Book:Past, Present, and Future of Cannabis Laboratory Testing and Regulation in the United States/Laboratory testing of cannabis/Reports

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3.4 Reports

There's little in the way of standardization for lab reporting of cannabis test results, though some U.S. states have outlined requirements for what must be included in such reports. The Oregon Health Authority's Oregon Administrative Rules, Chapter 333, Division 64, Section 0100: Cannabis Sampling Procedures and Testing stipulates that any report must include total THC and total CBD (by dry weight) and, if discovered, "all tentatively identified compounds (TICS) that meet the identification criteria." It also lays out requirements for pesticides, failed tests, limits of quantification, and specimen identifiers such as test batch number.[1] California dictates reported values for cannabinoids and contaminates be shown on the COA with three significant figures and water-activity level at two significant digits, as well as "pass" and "fail" statuses, demographics, sample history, test methods used, and more.[2]

Pennsylvania provides another example with its medical marijuana program (28 Pa. Code Chapter 1171), which includes a section on test results and reporting (1171.31). The regulations stipulate reporting by electronic tracking system, with stipulations on using certificates of analysis which include lot/batch number and the specific compounds and contaminants tested.[3] Regulations aside, it's largely up to the laboratory—and often by extension, the software they're using—to decide how a report is formatted. Some labs like Seattle-based Analytical 360 offer clean, color-based certificates of analysis, with high-magnification photographs, the chromatogram, potency, cannabinoid content, contaminant content, and explanation of limits, with the name of the approving analyst.[4][5] Others may simply generate a computer printout with the basic data and a legend.[6] Reports may originate from the measuring device itself (e.g., an integrator in a chromatography device), a middleware or data station attached to the instrument, or a laboratory information management system (LIMS) that accepted data from the instrument.[7]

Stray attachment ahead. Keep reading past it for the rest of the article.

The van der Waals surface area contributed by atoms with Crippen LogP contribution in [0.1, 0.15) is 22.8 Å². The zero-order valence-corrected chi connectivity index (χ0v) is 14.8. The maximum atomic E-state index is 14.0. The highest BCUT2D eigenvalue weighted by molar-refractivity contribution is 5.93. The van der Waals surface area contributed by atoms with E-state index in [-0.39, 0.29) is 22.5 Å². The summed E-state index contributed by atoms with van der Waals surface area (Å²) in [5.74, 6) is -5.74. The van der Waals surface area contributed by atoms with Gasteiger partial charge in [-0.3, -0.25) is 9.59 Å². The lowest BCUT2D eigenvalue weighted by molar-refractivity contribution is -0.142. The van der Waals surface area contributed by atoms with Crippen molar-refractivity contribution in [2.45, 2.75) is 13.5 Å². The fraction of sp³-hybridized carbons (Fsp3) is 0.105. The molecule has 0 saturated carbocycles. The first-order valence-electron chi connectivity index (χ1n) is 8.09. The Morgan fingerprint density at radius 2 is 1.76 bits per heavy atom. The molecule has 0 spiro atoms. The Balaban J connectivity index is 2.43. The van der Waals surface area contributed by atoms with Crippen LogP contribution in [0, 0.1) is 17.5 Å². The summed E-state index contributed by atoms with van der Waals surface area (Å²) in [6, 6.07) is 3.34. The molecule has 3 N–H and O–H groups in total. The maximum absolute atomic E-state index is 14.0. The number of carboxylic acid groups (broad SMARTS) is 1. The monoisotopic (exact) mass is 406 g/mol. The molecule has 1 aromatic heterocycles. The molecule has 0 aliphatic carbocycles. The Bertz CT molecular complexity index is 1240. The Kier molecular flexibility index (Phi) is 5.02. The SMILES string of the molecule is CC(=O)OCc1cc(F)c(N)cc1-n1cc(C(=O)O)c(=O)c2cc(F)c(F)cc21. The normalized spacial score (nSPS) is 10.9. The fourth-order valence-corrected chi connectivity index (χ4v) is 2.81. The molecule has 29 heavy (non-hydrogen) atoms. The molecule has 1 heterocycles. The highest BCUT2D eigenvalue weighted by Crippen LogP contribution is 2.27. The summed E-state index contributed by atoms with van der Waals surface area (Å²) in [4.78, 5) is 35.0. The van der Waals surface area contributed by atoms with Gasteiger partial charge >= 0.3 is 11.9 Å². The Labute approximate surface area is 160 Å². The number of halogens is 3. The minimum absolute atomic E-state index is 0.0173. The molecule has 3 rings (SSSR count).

Though not directly related to laboratory testing, it's worth noting states also have their own reporting requirements for growers, processors, and dispensaries. Both Oregon and Washington, for example, require monthly reports related to medical marijuana transfers.[8][9]


  1. "Oregon Health Authority, Public Health Division, Division 64, Accreditation of Laboratories". Oregon Administrative Rules. Oregon Secretary of State. Retrieved 05 August 2022. 
  2. Bureau of Marijuana Control. "Bureau of Marijuana Control Proposed Text of Regulations - Testing Laboratories" (PDF). State of California. Retrieved 05 August 2022. 
  3. "Title 28 - Health and Safety, Department of Health - 28 Pa. Code Ch. 1171 - 1171.31. Test results and reporting". Pennsylvania Code (Fry Communications, Inc). Retrieved 05 August 2022. 
  4. "Certificate of Analysis - Sample: Godzilla" (PDF). Cannabis Chronicles. 7 July 2014. Retrieved 05 August 2022. 
  5. "Current Test Results". Analytical 360, LLC. Archived from the original on 08 August 2020. Retrieved 05 August 2022. 
  6. Hydrio (August 2016). "Can you help me analyze lab reports of cannabis oil?". Beyond Chronic: Ask Old Hippie. Retrieved 05 August 2022. 
  7. McKenna, M. (18 June 2015). "Setting Up Your Cannabis Lab for Potency Testing". SlideShare. GenTech. Archived from the original on 27 December 2016. Retrieved 05 August 2022. 
  8. Public Health Division. "Reporting Requirements for Tracking Medical Marijuana". Oregon Health Authority. Retrieved 05 August 2022. 
  9. "Chapter 314-55 WAC: Marijuana Licenses, Application Process, Requirements, and Reporting". Washington Administrative Code. Washington State Legislature. 6 July 2022. Retrieved 05 August 2022.